A. The nice thing about using an apostrophe to help form a plural is that it does it so well; you’d never know that it was born under questionable circumstances, or that it doesn’t have a right to play that role. You’ll find it in Shakespeare: “By my life this is my Ladies hand: these bee her very C’s, her V’s, and her T’s, and thus makes shee her great P’s. It is in contempt of question her hand” (Twelfth Night, act 2, scene 5 [1st folio, 1623]; and note the absence of an apostrophe, and the plural ending, in the possessive “Ladies”). In its first eleven editions, CMOS advised writing “the three R’s,” after which it became “the three Rs.” But the intent of the rule has remained the same: use an apostrophe wherever it is needed to prevent a misreading. And as anyone who got A’s in chemistry (or knows their Agatha Christie) might tell you, sometimes an apostrophe can spell the difference between a letter grade and a poison.
Q. When a question introduces a list, should you use a question mark or a colon? Or both?
A. First, don’t use a question mark immediately followed by a colon, or vice versa (neither :? nor ?:); instead, use the stronger mark. Assuming a direct question, the question mark is usually stronger.
Which fruit would you be most likely to recognize by texture alone?
A signal like “the following” can be helpful in such cases: “Which of the following fruits . . .”
If you incorporate the list into a sentence, the question mark can follow the last item.
Which fruit would you be most likely to recognize by texture alone: bananas, apples, blueberries, cherries, or pineapples?
Especially for shorter sentences, a comma can be used instead of a colon to introduce the list.
Which fruit do you like best, bananas or pineapples?
Do you prefer apples or bananas or blueberries? [See CMOS 6.67.]
Q. I edited a travel book for children, and I would love to know your response to this comment from an Amazon reviewer: “U.S. is spelled US throughout the book; D.C. is also spelled without the accurate punctuation. That sort of inattention to accuracy is inexcusable.” The author has asked me to write a response to this for Amazon. This reviewer seems to think Chicago style is teaching kids bad punctuation habits. Thanks for your help.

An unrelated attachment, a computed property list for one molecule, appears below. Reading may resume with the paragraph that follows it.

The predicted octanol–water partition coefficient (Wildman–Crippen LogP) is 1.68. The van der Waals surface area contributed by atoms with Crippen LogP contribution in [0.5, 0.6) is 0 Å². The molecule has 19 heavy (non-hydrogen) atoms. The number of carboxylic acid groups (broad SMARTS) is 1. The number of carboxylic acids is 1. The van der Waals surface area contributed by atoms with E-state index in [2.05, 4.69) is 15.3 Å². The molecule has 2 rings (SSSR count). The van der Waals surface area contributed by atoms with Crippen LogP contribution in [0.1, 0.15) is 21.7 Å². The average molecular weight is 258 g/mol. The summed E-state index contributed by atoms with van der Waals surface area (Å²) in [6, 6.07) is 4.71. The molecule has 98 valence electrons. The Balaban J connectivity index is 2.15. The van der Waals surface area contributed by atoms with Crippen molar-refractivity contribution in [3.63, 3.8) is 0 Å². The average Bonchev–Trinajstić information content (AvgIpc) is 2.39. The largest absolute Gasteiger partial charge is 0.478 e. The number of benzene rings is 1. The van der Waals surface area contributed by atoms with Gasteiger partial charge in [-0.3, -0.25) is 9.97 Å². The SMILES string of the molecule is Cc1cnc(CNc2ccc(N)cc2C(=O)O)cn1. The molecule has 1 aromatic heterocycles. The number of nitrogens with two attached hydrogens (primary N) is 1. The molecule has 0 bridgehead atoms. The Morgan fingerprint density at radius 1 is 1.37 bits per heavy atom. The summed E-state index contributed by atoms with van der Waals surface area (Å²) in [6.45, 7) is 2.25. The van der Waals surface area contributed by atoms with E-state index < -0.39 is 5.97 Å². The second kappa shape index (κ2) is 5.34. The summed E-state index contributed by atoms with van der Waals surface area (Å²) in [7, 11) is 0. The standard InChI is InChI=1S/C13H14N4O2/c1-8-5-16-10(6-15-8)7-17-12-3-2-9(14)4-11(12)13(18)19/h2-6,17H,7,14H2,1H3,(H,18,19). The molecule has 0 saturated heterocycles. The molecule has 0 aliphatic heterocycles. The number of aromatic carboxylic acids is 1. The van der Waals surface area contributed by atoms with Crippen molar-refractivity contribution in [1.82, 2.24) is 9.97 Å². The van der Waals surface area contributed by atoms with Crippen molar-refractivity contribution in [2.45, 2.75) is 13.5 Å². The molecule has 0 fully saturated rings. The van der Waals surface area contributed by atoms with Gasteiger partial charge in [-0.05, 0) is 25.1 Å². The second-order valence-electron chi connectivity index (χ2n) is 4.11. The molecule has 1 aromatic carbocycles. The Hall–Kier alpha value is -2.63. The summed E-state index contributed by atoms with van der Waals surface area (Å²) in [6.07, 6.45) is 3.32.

A. “DC” (no periods) is the official postal abbreviation, in use since October 1963, when the US Post Office Department (now the US Postal Service) introduced its list of two-letter abbreviations for states and territories (and the District of Columbia). The Chicago Manual of Style now recommends these familiar two-letter forms over the traditional abbreviations. So we recommend not only “DC” rather than “D.C.” but also, for example, “IL” rather than “Ill.” Chicago’s preference for “US,” on the other hand, accords with established usage for other countries (the UK, the former USSR, the PRC) and for most other initialisms and acronyms that take full capitals (NASA, UN, DNA). It is true that many publications still favor the more traditional forms with periods, and those are not wrong. But it would be wrong to suggest that kids can’t learn to appreciate the details that make reading (and editing) so interesting.
Q. What’s the official CMOS stance on double question marks?? I see this a lot in blogs, online magazines, DIY news sites, etc.
A. We don’t have an official stance on double question marks. But to invoke the spirit of CMOS if not the letter, you might keep in mind that any kind of emphasis tends to lose its effectiveness if overdone. This is essentially our stance on exclamation points (see CMOS 6.71), advice that’s equally applicable to doubled question marks.
Q. Dear CMOS team—a book I am working on as an editor is called (disguised) Sandwich: Imagine the Recipe. Write It Down. Watch It Happen. Are the periods in the subtitle appropriate, or are commas preferred? The periods are driving me crazy, so it would be nice if there were a Chicago rule to say yea or nay.
A. The periods are certainly awkward when it comes to putting that title into a sentence. But for better or for worse, they’re part of the title’s personality, so it’s probably best to leave them as they are. If the title appears midsentence, omit the final period or change it to a comma, depending on the syntax. Try to think of the whole thing as a unit and just avert your eyes.
Q. For catalog copy, how would I write inches symbols with a period at the end of a sentence? (The client wants symbols rather than to spell out inches. That is nondebatable.)
5'' × 4''.
5'' × 4.''
The client says it’s the latter. I say NO WAY. I think the hash marks are not to be confused with an end-quote mark. Please!!! Please!!! Can someone help me out here?
A. Hang on! We’re coming! You are right: quotation marks are irrelevant. The inches symbol must be closed up to the number, which puts the period at the very end, after the entire expression: 4″ × 5″. Also, please note that the symbol for inches is the double prime (″), not double quotation marks (”) or straight quotation marks (") or (gasp!) two single quotation marks in a row ('').